Tip: To see papers related to the one you are viewing…
PEP-Web Tip of the Day
When there are articles or videos related to the one you are viewing, you will see a related papers icon next to the title, like this: For example:
Click on it and you will see a bibliographic list of papers that are related (including the current one). Related papers may be papers which are commentaries, responses to commentaries, erratum, and videos discussing the paper. Since they are not part of the original source material, they are added by PEP editorial staff, and may not be marked as such in every possible case.
For the complete list of tips, see PEP-Web Tips on the PEP-Web support page.
Harris, H.I. (1960). Psychoanalysis and Contemporary Thought: Edited by John D. Sutherland. New York: Grove Press, Inc., 1959. 149 pp.. Psychoanal Q., 29:116-117.
(1960). Psychoanalytic Quarterly, 29:116-117
Psychoanalysis and Contemporary Thought: Edited by John D. Sutherland. New York: Grove Press, Inc., 1959. 149 pp.
Review by: Herbert I. Harris
This book is an example of the felicity of expression characteristic of English writers. Its contents were given as lectures, part of the celebration of Freud's birth held in Friend's House, London, during April and May, 1956.
The first lecture, Psychoanalysis and the Sense of Guilt, is a simple, clear yet remarkably broad discussion of superego formation. Ranging from Melanie Klein to Lorenz, the ethologist, it presents in compact form much of today's thinking on this important subject. Child care has been strongly influenced by psychoanalytic theory. Bowlby enumerates many insights of child analysis from Anna Freud and Melanie Klein. His discussion avoids the long words used by persons with less mastery of the field.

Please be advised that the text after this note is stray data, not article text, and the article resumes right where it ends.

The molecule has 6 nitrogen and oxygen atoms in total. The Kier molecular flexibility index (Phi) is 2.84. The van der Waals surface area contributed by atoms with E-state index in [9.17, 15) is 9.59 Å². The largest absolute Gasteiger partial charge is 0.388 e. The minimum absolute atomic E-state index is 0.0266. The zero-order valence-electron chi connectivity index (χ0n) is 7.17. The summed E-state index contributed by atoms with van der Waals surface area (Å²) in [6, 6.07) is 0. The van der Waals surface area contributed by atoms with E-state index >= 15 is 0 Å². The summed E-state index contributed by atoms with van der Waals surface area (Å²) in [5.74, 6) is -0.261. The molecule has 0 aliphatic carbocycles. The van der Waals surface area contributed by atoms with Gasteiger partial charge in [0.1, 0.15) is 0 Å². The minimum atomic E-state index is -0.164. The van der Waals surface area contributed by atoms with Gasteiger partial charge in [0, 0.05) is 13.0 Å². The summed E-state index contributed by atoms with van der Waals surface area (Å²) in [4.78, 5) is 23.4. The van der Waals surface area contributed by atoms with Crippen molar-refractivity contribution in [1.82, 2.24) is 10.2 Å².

Psychoanalysis and Art is, to me, the most exciting chapter in the book. Marion Milner, author of On Not Being Able to Paint, gives a lively and human discussion of the activity of the artist in relation to unconscious forces. While there is little disagreement that psychoanalysis, like other branches of medicine, is an art as well as a science, it is unusual to find an analyst who is also a knowledgeable painter. It seems to this reviewer that many hitherto unspoken aspects of the art of painting have been delineated by Dr. Milner with a clarity and simplicity that would please and instruct many artists and all analysts.
Ilse Hellman points to many of the unconscious forces at work in the classroom. While her observations are confined largely to the teaching of children, they have much wider application. Money-Kyrle gives a searching discussion of the implications of the concept of the unconscious for the philosopher. After a careful survey of many aspects of philosophy, he draws a parallel between the formulations of Freud and various philosophical constructions. His paper is quite unique and does more to illuminate philosophy and show its interrelationships with another field than anything this reviewer has encountered.
[This is a summary or excerpt from the full text of the book or article. The full text of the document is available to subscribers.]